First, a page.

Tuesday, October 28, 2008

BOOK CLUB: The God Delusion, CHPT 8

Sunday, October 26, 2008

This chapter explains Dawkins antipathy to religion. He lists many examples of religious fundamentalism and nuttiness, much of it malign. But what of my local vicar? His brand of religion seems very benign. Yet Dawkins sees even the moderate religious person as posing a danger, for they are still, he thinks, promoting unquestioning "faith" as a virtue:

Christianity...teaches children that unquestioned faith is a virtue. You don't have to make the case for what you believe. If someone announces that it is part of his faith, the rest of society, whether of the same faith or another, or none, is obliged, by ingrained custom, to 'respect' it without question; respect it until the day it manifests itself in a horrible massacre like the destruction of the World Trade Center, or the London or Madrid bombings. Then there is a great chorus of disownings, as clerics and 'community leaders' (who elected them by the way?) line up to explain that this extremism is a perversion of the 'true' faith. But how can there be a perversion of faith, if faith, lacking objective justification, doesn't have any demonstrable standard to pervert? (p. 347)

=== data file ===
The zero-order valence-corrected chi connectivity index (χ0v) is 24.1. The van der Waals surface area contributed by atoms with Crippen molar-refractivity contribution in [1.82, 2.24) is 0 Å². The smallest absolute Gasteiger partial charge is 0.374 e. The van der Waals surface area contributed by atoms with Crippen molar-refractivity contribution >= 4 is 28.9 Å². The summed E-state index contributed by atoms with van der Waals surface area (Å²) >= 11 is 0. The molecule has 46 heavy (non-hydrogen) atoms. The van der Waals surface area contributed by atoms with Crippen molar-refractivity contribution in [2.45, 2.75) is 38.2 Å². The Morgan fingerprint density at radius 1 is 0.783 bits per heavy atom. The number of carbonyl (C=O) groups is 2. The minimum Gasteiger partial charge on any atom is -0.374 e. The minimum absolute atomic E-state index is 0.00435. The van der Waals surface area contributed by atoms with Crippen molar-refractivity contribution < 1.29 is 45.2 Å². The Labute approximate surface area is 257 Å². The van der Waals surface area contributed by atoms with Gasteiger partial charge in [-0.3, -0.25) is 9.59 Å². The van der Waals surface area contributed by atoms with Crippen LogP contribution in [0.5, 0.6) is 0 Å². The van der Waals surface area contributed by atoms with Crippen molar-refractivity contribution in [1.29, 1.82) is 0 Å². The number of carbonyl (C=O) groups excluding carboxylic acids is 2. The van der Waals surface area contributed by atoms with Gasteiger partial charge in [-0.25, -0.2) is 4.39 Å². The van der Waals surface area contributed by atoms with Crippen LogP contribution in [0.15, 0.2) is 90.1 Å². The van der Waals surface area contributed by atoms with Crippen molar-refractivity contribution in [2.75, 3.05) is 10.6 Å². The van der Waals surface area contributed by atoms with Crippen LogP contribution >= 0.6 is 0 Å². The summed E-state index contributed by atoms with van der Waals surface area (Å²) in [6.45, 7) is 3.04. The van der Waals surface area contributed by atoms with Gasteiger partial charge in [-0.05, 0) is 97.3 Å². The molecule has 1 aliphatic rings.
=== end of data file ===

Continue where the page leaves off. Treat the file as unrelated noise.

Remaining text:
I imagine many moderate religious people will see this as a caricature of their faith. "Of course we don't expect children to show blind, unquestioning faith. Of course we encourage them to think and question", many will say.

Many will also insist there is an objective justification for their particular set of beliefs. They'll perhaps start with the historicity of Jesus, say, and build out from there, explaining why this interpretation can be shown to be objectively to be more accurate than that, etc. The philosopher Richard Swinburne is an example of a Christian who certainly doesn't make his belief rest on blind, unquestioning faith, but on e.g. philosophical argument (I think Swinburne's belief is wrong, of course.)

I suspect that, whether or not it's true of Richard, it is true of many thoughtful Christians that they do think their belief is fairly reasonable, and that they could, in principle, be persuaded to reject it if shown that it really isn't very reasonable at all. In which case it's not a "faith" position of the sort Dawkins describes.

So it's true, I think, that Dawkins does oversimplify here. But then he is right about a great deal, too. For example, there is a kind of automatic "respect" given to religious beliefs simply because they are religious - a respect that is heavily ingrained in us (I catch myself giving it sometimes) but which really is not warranted (as I argue here).

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